North Korea does not just make the headlines for missile and nuclear bomb tests, it is also well-known for famines. Though there is plenty of money for military hardware, the hardline Communist regime often struggles to feed its own people.
In such a secretive country, it is hard to be sure which was its most disastrous famine, but there were fears that one in the first decade of the 21st century may have killed up to 3.5 million people, with tens of thousands fleeing into China, and women being sold as brides or forced into brothels and illegal sweatshops.
A decade earlier, in 1994, defectors were reporting things had got so bad that old people were going out into the fields to die so their families would not have to feed them. As floods and drought struck in 1995-97, the government had to appeal for international help while it appeared to be channelling what food there was to the army of one million and party activists.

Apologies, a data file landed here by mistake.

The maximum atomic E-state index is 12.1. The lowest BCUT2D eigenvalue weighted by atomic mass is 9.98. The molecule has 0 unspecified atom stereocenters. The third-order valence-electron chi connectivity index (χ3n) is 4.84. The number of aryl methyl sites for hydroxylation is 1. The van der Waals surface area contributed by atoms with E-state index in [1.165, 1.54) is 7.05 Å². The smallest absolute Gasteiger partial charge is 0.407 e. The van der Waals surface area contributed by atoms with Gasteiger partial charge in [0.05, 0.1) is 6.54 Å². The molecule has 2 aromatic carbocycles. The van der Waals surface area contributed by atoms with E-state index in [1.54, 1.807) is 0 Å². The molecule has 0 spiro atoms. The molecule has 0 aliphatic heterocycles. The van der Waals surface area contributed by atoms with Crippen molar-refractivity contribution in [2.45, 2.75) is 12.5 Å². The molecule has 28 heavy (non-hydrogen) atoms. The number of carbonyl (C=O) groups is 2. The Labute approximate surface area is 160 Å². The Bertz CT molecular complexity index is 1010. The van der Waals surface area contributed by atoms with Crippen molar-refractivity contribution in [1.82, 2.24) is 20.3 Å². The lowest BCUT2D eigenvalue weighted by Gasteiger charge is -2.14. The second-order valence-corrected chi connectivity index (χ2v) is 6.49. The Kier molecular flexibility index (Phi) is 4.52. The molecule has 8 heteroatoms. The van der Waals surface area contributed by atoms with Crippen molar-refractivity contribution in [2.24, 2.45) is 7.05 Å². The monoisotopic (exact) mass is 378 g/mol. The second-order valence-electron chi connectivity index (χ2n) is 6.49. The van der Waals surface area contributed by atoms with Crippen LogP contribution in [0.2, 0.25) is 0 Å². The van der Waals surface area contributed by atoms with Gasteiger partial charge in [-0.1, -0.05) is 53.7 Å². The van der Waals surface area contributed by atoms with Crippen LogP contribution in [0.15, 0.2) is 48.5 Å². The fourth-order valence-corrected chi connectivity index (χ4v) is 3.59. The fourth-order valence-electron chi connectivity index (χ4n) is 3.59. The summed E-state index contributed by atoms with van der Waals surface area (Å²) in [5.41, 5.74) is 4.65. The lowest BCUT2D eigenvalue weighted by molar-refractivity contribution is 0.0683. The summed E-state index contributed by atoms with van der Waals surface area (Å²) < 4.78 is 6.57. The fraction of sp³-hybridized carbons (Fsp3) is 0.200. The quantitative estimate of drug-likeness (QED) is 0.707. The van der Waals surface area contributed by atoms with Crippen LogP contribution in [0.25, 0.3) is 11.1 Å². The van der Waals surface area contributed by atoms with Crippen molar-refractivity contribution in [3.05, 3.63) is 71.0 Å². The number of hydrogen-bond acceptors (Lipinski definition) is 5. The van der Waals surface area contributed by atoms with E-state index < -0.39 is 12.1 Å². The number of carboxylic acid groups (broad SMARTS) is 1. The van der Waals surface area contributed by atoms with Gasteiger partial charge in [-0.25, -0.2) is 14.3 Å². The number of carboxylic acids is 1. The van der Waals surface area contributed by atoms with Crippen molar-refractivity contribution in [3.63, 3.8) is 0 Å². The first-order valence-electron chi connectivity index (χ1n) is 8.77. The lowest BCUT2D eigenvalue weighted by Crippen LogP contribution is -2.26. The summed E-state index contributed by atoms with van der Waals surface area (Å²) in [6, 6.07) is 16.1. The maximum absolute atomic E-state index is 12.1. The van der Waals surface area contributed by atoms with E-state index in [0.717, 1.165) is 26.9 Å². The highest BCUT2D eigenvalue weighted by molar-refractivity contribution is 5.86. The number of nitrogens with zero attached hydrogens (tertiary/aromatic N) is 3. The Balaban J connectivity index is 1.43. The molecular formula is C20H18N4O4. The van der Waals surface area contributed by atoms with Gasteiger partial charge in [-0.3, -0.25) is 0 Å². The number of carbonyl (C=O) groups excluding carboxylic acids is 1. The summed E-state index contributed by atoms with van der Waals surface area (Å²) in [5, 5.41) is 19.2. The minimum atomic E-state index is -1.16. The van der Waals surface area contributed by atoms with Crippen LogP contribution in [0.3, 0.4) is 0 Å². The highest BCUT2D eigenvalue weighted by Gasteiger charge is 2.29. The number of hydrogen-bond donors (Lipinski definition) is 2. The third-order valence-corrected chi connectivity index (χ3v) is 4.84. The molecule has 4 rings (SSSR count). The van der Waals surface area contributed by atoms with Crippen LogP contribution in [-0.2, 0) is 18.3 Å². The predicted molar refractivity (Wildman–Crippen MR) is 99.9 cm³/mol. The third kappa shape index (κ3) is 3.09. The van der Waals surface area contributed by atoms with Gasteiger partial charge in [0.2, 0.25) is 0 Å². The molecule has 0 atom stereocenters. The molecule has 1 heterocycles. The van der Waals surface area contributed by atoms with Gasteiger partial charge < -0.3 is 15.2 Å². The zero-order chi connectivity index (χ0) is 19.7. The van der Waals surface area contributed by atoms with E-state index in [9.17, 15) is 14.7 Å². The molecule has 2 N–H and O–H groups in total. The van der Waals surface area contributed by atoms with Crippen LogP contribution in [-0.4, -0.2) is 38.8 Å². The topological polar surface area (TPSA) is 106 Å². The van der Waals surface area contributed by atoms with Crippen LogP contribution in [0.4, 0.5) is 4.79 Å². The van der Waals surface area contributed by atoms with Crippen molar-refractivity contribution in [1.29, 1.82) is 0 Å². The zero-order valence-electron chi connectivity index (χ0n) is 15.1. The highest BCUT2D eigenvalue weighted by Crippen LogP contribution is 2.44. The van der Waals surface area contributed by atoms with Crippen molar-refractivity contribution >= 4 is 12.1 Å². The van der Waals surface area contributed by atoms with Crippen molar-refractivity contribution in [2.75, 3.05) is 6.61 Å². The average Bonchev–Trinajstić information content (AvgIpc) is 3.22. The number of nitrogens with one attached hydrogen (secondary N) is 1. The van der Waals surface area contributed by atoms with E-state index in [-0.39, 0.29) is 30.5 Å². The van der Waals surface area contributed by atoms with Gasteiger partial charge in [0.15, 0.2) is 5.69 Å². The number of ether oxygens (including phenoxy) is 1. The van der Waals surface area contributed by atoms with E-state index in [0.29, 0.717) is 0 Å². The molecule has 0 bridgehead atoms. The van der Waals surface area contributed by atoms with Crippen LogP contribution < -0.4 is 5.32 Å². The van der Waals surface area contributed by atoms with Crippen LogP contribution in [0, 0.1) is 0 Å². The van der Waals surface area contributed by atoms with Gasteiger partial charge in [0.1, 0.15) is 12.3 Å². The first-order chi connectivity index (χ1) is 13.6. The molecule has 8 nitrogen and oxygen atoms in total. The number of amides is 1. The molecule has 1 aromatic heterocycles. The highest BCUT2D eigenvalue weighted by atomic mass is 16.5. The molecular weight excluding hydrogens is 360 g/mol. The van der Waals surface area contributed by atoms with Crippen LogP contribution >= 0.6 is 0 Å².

In 1998, a visiting research team from the US State Congress estimated that at least 900,000 had died of starvation over the previous 3 years, though it reckoned the real figure might be as high as 2.4 million. Malnutrition was also widespread.
For more see A Disastrous History of the World. See also my posts of 22 September 2010, 26 May 2011 and 31 January 2016.